Onkyo AVRs Combine Atmos, DTS:X, HDMI 2.0a

DTS:X firmware update due this year for $699, $999 models
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DTS:X firmware update due this year for $699, $999 models
OnkyoTX-NR646(4x3).jpg

Upper Saddle River, N.J. — Onkyo plans June shipments of its first two AVRs to support two object-based surround formats: Dolby Atmos and DTS:X.

DTS:X will be available as a firmware upgrade sometime later this year.

The TX-NR646, due in early June at a suggested $699, and the TX-NR747, due in late June at a suggested of $999, will also be the brand’s first AVRs with HDMI 2.0a inputs and outputs, which pass through high dynamic range (HDR) video formats to a compatible TV.

Both are networked 7.2-channel models that support a 5.1.2 Dolby Atmos or DTS:X speaker configuration. An outboard amp can’t be added to support a 5.1.4 speaker configuration, a spokesperson said.

Both models also feature HDCP 2.2 copy protection on three of eight HDMI inputs and both HDMI outputs to pass through copy-protected UltraHD 4K video from future 4K IP set-top boxes and 4K Blu-ray players to 4K TVs equipped with HDCP 2.2.

The AVRs are also the company’s first with HDMI/HDCP2.2 inputs and outputs that support full-bandwidth 18Gbps HDMI instead of 10.2Gbps HDMI. The change enables the AVRs to pass through 4K video at 60fps with 4:4:4 color sampling, a step up from 4:2:0 color sampling.

They’re also the company’s first AVRs with Apple AirPlay and first with 384kHz/32-bit DACs.

Later this year, the company will unveil additional AVRs at lower price points with Dolby Atmos, 18Gbps HDMI 2.0a, and HDCP 2.2 but without DTS:X, a spokesman said. In its 2014 lineup, Onkyo started Dolby Atmos at a suggested $699, HDCP 2.2 at $699, and HDMI 2.0 without HDCP 2.2 at $299. DTS:X was unavailable in the 2014 line.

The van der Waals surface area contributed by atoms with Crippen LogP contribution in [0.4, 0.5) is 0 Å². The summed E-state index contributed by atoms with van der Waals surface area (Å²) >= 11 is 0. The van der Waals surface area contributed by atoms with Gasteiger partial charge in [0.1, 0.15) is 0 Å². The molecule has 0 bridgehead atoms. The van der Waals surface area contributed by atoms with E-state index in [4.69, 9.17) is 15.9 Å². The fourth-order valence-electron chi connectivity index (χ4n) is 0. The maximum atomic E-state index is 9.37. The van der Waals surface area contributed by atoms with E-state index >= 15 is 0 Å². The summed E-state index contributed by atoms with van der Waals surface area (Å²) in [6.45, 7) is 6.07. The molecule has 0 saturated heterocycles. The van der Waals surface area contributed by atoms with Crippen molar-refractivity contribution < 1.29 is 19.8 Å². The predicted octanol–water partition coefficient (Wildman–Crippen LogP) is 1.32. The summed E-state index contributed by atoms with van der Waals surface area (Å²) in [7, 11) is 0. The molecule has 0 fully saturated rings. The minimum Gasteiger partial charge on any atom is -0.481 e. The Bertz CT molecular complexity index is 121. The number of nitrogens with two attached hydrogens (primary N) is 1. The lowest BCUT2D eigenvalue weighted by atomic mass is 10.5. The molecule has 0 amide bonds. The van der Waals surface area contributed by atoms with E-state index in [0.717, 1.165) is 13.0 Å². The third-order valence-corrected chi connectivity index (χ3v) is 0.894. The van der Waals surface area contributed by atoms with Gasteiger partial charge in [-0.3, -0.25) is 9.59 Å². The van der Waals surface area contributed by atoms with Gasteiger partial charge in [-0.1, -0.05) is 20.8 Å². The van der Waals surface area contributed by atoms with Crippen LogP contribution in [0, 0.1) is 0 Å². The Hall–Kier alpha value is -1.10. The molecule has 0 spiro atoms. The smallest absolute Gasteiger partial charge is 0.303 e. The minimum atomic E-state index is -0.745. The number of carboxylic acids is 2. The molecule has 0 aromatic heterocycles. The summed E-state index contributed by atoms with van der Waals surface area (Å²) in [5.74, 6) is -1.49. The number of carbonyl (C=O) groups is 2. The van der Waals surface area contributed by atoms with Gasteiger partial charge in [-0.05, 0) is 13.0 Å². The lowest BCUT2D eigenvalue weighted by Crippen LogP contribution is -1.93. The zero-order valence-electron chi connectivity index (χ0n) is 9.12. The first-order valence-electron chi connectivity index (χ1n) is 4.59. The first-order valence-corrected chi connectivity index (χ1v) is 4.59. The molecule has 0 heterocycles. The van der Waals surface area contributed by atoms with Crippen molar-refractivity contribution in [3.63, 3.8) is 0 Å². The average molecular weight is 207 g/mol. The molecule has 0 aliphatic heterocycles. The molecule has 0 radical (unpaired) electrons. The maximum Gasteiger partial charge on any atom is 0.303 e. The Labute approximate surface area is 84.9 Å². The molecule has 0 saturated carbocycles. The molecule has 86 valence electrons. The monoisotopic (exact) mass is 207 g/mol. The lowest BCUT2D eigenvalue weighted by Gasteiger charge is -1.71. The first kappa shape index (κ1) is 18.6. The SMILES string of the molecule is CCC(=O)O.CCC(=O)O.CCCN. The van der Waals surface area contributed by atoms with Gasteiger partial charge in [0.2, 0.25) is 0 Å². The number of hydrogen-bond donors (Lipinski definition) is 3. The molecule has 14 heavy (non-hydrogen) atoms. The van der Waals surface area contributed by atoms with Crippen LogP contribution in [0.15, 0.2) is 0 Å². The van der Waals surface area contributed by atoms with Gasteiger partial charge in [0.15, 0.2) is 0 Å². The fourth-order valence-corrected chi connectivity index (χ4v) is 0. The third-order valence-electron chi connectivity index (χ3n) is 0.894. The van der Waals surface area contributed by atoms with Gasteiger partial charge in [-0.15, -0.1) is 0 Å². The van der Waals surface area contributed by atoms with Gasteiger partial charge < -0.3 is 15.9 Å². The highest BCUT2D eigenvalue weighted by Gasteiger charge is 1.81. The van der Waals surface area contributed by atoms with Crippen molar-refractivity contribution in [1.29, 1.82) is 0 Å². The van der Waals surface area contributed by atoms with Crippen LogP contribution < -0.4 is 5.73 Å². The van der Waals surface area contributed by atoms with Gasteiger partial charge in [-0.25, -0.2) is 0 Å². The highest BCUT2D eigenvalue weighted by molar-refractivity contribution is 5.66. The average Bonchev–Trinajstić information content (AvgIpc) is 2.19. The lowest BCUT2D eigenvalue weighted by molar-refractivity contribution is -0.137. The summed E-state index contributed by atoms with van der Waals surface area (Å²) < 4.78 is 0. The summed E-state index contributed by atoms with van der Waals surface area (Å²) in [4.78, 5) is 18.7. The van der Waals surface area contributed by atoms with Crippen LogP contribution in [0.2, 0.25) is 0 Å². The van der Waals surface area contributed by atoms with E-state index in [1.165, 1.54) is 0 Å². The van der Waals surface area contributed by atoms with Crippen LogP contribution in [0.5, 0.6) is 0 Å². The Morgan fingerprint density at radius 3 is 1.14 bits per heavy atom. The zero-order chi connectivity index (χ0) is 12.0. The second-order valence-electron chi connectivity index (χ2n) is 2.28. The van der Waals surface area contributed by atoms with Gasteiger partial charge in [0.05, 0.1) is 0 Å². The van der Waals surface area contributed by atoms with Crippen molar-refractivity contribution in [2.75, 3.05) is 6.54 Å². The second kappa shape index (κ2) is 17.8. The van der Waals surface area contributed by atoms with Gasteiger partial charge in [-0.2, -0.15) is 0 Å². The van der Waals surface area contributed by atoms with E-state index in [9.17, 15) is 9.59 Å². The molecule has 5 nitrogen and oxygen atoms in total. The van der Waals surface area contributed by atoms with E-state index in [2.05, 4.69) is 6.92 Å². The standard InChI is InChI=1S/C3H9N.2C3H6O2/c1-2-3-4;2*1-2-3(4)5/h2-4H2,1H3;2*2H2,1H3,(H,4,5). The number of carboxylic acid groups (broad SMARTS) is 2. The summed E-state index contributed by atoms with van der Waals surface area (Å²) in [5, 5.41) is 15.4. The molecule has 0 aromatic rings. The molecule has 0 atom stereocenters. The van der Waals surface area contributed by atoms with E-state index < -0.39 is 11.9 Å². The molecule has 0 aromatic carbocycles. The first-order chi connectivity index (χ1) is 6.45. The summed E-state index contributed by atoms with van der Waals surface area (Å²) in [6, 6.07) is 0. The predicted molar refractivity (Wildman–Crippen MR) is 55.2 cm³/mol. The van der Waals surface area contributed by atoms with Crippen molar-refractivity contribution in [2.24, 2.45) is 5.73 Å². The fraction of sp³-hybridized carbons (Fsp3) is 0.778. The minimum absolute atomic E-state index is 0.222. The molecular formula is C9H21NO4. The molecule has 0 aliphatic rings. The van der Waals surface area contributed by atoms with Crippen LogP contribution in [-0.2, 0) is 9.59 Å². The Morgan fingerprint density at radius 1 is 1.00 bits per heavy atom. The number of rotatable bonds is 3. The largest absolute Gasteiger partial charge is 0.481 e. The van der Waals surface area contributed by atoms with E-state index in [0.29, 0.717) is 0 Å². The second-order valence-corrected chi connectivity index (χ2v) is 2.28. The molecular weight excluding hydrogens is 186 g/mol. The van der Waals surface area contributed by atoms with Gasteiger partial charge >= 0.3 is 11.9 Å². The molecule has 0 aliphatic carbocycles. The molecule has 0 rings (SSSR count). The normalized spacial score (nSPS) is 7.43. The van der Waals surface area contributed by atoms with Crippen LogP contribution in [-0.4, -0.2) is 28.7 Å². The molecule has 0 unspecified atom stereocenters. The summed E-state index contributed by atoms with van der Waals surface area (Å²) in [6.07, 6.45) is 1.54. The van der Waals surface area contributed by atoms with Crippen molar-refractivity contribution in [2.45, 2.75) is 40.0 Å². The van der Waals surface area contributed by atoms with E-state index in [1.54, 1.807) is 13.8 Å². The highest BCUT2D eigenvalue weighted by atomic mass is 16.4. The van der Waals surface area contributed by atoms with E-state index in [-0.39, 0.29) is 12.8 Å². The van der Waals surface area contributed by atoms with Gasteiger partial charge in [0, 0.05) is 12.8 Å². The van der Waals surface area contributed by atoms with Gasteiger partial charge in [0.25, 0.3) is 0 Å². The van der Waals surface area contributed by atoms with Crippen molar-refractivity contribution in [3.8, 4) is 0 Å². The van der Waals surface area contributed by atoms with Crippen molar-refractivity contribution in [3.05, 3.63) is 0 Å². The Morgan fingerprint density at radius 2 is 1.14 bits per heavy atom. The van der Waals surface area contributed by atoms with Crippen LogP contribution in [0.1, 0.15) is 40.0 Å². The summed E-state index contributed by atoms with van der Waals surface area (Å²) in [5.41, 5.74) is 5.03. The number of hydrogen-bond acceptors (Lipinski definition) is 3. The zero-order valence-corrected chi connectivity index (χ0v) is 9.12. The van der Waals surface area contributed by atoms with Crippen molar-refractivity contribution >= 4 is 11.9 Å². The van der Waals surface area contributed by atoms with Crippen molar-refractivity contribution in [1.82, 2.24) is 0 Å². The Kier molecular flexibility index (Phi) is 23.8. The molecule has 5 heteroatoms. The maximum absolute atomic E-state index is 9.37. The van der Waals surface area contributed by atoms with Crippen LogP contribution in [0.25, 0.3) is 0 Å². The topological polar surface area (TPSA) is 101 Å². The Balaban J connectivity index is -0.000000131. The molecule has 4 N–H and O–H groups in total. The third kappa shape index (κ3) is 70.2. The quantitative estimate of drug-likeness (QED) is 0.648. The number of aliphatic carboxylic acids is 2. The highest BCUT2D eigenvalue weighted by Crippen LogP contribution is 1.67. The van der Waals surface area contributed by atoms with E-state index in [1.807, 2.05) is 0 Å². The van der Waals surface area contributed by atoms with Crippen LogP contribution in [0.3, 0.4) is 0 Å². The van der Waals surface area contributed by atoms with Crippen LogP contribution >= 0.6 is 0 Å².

Both new models also feature built-in Wi-Fi, DLNA 1.5, and high-resolution 192kHz/24-bit and DSD 5.6MHz music streaming over DLNA, though DSD streaming requires a wired Ethernet connection. They also feature phono input to connect turntables.

In the 2014 lineup, embedded Bluetooth started at $299, and built-in Wi-Fi, DLNA 1.5 and DSD 5.6HMz streaming playback started at $499.

Here’s what each AVR offers:

The $699 TX-NR646 features 7x100-watt output from 20Hz to 20kHz into 8 ohms with 0.08 percent THD and two channels driven. Other key features include eight HDMI inputs, including a front input, and two HDMI outputs, each enabling video output to a separate room. Three HDMI inputs and both outputs support HDCP 2.2.

Streaming services include TuneIn Radio, Pandora, Slacker, SiriusXM Internet Radio, Spotify and Deezer. Other features include mass-storage class USB, Made for iPod/iPhone/iPad USB, AccuEQ room acoustics calibration, and powered audio-zone two.

The $999 TX-NR747 adds 7x110 watts per channel amplification, THX Select2 Plus certification, and a whole-house mode for sending synchronized audio throughout the house. Details on that capability were unavailable.

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